Someone should really explain to Microsoft’s legal team that trying to eliminate information once it’s been leaked online is more difficult than eliminating a cockroach infestation from a dilapidated frat house.
Try as you might, you’ll never manage to kill every lasts one of those frightening little beasts. I feel like gamers, tech journalists, and Julian Assange are sort of like cockroaches in regards to the recently leaked 56-page document detailing Microsoft’s Xbox 720 plans.
The Xbox 720 document first surfaced online earlier this week when someone uploaded it to doc-sharing service Scribd. The doc contained information about a $299 Xbox 720 next-generation game console with Kinect 2 for a holiday 2013 release, as well as details regarding a new Kinect Glasses product.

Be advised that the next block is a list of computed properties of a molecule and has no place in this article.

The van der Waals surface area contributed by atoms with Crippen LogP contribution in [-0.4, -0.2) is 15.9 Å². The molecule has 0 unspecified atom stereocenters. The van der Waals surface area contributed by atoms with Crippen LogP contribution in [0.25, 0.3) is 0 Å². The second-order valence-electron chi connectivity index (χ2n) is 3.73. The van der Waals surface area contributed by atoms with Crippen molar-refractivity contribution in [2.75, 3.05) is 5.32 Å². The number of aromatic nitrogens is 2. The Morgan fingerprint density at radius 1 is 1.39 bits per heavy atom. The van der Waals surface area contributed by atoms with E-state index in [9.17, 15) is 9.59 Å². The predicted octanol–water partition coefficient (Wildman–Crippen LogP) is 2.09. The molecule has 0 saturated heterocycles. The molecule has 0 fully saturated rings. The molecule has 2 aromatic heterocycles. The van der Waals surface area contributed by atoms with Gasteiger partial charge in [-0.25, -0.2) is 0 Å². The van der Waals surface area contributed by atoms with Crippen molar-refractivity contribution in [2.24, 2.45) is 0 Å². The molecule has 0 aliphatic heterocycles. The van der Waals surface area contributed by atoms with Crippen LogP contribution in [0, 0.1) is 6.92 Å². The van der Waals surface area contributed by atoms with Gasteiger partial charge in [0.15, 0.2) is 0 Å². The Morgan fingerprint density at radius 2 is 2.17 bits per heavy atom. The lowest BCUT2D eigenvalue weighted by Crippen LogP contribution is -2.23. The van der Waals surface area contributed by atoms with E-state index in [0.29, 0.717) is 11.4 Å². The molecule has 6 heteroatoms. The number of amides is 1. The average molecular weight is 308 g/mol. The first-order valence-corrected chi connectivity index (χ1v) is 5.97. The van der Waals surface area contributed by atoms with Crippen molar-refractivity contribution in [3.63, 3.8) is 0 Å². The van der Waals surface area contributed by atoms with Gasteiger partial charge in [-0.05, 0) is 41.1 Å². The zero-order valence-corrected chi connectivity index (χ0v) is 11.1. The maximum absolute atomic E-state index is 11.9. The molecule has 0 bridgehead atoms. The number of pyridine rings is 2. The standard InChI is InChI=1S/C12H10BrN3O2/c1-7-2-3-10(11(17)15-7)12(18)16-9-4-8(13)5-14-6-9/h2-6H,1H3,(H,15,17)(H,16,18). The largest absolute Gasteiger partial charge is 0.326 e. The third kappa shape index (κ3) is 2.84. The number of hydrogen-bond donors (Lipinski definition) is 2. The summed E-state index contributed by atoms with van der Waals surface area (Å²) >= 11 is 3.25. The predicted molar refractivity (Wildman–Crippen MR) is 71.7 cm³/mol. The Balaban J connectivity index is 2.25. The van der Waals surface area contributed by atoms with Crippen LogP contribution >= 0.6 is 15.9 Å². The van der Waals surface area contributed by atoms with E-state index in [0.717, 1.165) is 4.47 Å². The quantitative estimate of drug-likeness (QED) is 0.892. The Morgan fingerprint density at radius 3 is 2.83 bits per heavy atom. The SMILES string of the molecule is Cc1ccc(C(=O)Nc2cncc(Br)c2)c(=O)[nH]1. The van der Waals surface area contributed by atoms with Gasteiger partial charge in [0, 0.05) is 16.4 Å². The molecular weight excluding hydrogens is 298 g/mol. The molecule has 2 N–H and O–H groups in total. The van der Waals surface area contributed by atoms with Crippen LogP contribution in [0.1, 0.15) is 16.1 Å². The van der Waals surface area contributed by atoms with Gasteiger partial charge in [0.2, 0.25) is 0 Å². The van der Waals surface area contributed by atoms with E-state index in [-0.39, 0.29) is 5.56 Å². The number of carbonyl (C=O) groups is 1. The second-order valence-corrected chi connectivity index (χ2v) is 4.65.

The document has since been removed from Scribd at the request of international law firm Covington & Burling LLP on behalf of Microsoft, as VentureBeat previously reported. But that isn’t the only web publisher/service Microsoft’s legion of legal firms are going after. Czech tech site Ihned.cz also received a take-down letter from a Microsoft legal firm, as did cloud storage service Dropbox. For now, Dropbox has blocked all its users from publicly sharing the document.
While I’m sure this will prove to be annoying for people who haven’t yet had a chance to examine the document, it seems futile to bother having it removed at this point. Countless news publications have already reported all the important bits and have probably written extensive analysis on how it could affect the gaming industry. The only semi-logical explanation for the continued take-down effort would be that Microsoft wants to get its money’s worth out of all the legal firms already getting paid under contract.
If you know of any other mass Xbox 720 doc removals we didn’t mention, feel free to list them in the comments section.